Washington — Attorneys representing President Trump asked the Supreme Court to shield his tax and business records from investigators on Tuesday, arguing in a pair of high-profile cases that subpoenas from Congress and state authorities should be quashed given his responsibilities as head of the executive branch.
The court heard oral arguments in the cases over teleconference as justices continue to work remotely due to thepandemic. The disputes focus on requests for documents from Mr. Trump's accounting firm and several financial institutions as part of investigations by three Houses committees and Manhattan District Attorney Cyrus Vance into the president's business dealings.
During the first round of questioning on Tuesday, the president's personal attorney and a lawyer for the Justice Department, which is backing the president, asserted that the congressional subpoenas served no legislative purpose and were therefore invalid. They warned that upholding the subpoenas from the House committees would effectively give Congress the green light to investigate the private lives of their political opponents.
"I think it is very hard to imagine that that House is ever going to have the power ... to subpoena the records of the president," Patrick Strawbridge, appearing on behalf of the president, said in response to a question from Chief Justice John Roberts. "The House has limited powers to regulate the presidency itself," he added.
Strawbridge asserted in questioning from Justice Brett Kavanaugh that the Congressional subpoenas were meant not to aid in lawmaking, but serve as a "dragnet" to uncover alleged wrongdoing of the president. Jeffrey Wall, principal deputy solicitor general, agreed, saying the subpoenas "don't match up with what the committees say they're doing."
The four liberal justices were deeply skeptical of the argument put forth by the president's attorneys. Justice Elena Kagan noted that previous disputes between the legislative and executive branches are typically resolved by both sides making accommodations, and questioned why the court should rule that the president's personal records can be shielded from a congressional subpoena.
"What it seems to me you're asking us to do is to put a kind of 10-ton weight on the scales between the president and Congress," Kagan said. But Wall argued the danger came not from the court intervening, but rather from overly broad congressional subpoenas that "will harm and undermine the presidency of the United States."
"Not just this president. The institution of the presidency going forward," Wall said.
Douglas Letter, the general counsel for the House, pushed back on the claim that the subpoenas were targeting the president to damage him politically. He argued there is nothing novel about the subpoenas seeking Mr. Trump's records and said Congress is conducting its oversight responsibilities to determine whether new legislation concerning financial disclosures and government ethics is needed.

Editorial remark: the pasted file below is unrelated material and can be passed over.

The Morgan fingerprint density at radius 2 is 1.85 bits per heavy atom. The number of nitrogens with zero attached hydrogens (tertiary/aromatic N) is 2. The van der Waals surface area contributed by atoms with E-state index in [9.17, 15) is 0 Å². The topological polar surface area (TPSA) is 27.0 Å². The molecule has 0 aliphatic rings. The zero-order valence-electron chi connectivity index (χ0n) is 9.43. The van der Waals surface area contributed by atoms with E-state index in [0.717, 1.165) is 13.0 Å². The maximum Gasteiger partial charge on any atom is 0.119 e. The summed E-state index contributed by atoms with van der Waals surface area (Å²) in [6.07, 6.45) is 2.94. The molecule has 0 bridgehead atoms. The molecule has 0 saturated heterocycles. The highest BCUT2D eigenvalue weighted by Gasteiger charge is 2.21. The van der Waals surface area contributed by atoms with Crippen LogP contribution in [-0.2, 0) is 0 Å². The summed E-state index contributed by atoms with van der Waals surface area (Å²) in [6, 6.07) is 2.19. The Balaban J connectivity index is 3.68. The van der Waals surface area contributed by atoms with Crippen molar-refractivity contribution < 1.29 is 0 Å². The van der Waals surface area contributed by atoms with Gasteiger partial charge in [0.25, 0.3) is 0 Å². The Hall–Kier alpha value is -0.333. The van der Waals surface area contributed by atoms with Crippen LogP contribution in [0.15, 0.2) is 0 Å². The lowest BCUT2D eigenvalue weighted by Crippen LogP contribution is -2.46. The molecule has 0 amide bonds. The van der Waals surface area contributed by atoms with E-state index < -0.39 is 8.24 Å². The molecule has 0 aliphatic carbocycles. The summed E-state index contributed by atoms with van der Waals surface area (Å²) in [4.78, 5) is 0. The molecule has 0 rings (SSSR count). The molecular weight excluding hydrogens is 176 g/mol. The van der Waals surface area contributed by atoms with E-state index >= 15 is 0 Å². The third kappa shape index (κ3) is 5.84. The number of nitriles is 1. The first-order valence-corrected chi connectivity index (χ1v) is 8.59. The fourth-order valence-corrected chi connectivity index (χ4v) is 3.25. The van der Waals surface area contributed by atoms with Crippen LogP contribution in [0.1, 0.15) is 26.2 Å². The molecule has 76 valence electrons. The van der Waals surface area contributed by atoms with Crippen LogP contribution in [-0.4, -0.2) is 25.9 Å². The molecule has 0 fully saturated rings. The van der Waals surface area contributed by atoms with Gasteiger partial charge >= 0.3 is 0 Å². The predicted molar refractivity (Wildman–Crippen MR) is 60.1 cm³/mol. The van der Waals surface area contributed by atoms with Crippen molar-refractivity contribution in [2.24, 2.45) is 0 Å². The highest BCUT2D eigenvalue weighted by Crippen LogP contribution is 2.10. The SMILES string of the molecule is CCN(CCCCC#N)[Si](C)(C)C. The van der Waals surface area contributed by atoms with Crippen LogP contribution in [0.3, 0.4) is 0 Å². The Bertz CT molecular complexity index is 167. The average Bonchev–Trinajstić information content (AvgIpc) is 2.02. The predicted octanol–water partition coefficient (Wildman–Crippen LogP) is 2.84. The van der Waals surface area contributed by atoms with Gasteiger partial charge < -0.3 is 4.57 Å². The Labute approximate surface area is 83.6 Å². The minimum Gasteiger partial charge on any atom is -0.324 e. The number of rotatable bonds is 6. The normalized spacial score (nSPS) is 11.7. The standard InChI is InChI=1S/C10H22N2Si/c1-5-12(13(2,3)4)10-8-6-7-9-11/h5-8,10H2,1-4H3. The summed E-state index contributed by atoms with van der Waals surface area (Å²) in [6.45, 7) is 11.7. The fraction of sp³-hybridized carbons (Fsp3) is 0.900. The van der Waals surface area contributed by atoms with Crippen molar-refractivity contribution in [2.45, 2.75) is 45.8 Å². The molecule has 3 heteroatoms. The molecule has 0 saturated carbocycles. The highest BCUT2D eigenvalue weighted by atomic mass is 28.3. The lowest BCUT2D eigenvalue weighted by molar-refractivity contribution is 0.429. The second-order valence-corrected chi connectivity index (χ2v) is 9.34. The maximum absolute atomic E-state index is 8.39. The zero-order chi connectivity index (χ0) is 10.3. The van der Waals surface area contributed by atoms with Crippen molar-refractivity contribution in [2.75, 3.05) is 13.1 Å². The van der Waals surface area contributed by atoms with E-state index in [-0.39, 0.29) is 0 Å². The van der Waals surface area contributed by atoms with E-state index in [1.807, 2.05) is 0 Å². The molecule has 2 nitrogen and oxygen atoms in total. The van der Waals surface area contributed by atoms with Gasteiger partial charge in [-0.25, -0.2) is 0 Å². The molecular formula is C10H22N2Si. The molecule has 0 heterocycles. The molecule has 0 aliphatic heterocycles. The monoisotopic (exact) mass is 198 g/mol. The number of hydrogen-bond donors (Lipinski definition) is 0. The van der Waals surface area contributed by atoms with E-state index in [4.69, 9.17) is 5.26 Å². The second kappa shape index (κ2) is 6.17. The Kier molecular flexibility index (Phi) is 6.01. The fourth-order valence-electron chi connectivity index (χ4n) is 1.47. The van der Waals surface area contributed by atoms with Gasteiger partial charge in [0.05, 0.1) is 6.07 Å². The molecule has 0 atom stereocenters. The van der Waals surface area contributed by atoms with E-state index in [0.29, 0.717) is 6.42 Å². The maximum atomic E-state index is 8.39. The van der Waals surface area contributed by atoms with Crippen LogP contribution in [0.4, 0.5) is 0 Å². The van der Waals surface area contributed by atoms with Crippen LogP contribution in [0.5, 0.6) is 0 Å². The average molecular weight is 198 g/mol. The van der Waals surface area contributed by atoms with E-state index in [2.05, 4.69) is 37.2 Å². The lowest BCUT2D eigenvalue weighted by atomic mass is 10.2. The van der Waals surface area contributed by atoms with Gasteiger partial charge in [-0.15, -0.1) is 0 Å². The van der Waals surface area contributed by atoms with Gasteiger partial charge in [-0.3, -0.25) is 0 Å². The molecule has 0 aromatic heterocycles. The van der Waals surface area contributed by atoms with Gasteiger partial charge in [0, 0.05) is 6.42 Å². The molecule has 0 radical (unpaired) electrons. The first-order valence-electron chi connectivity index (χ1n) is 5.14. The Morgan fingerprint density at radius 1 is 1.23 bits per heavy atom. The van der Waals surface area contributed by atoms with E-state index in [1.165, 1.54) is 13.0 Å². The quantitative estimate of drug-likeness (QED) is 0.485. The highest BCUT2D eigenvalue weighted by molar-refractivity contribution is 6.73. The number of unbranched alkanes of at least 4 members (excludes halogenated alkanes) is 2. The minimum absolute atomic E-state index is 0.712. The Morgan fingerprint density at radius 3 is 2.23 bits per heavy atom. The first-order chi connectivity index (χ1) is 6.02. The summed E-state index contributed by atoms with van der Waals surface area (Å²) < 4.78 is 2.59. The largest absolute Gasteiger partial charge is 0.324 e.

"There is no responsible claim here that all that's going on is harassment," Letter told the justices, saying the House committees were seeking the records to inform their legislative duties.
The conservative justices peppered Letter with questions about what, if any, limits there are on congressional subpoenas, and Letter struggled to address several hypothetical scenarios. Justice Samuel Alito said he was "baffled" by some of Letter's responses, adding that he "can't think of a single example of a subpoena that wouldn't meet" the requirements the House had set for itself.
Letter attempted to allay the concerns of another of the court's conservatives, Justice Clarence Thomas, who worried that Congress' subpoena power may go unchecked. "Not a single thing is required of the president or the White House," Letter said, to which Thomas uncharacteristically replied, "I think we all know it's about the president."
A ruling from the Supreme Court is expected by late June, in the heart of the presidential campaign, and will have implications for the separation of powers. Mr. Trump has fought vehemently to protect his tax returns despite promising to make them public during the 2016 presidential campaign. A loss at the Supreme Court could bring an end to those efforts.
The justices first heard arguments in a case that consolidated suits over congressional subpoenas issued to Mr. Trump's accounting firm, Mazars USA, and two banks, Deutsche Bank and Capital One.
The Democrat-led House Oversight Committee issued a subpoena to Mazars in April 2019 requesting eight years of financial records related to Mr. Trump and his business entities as part of an investigation into whether the president may have engaged in illegal conduct before and during his presidency, as well as whether he has undisclosed conflicts of interest and is complying with the Constitution's Emoluments Clauses.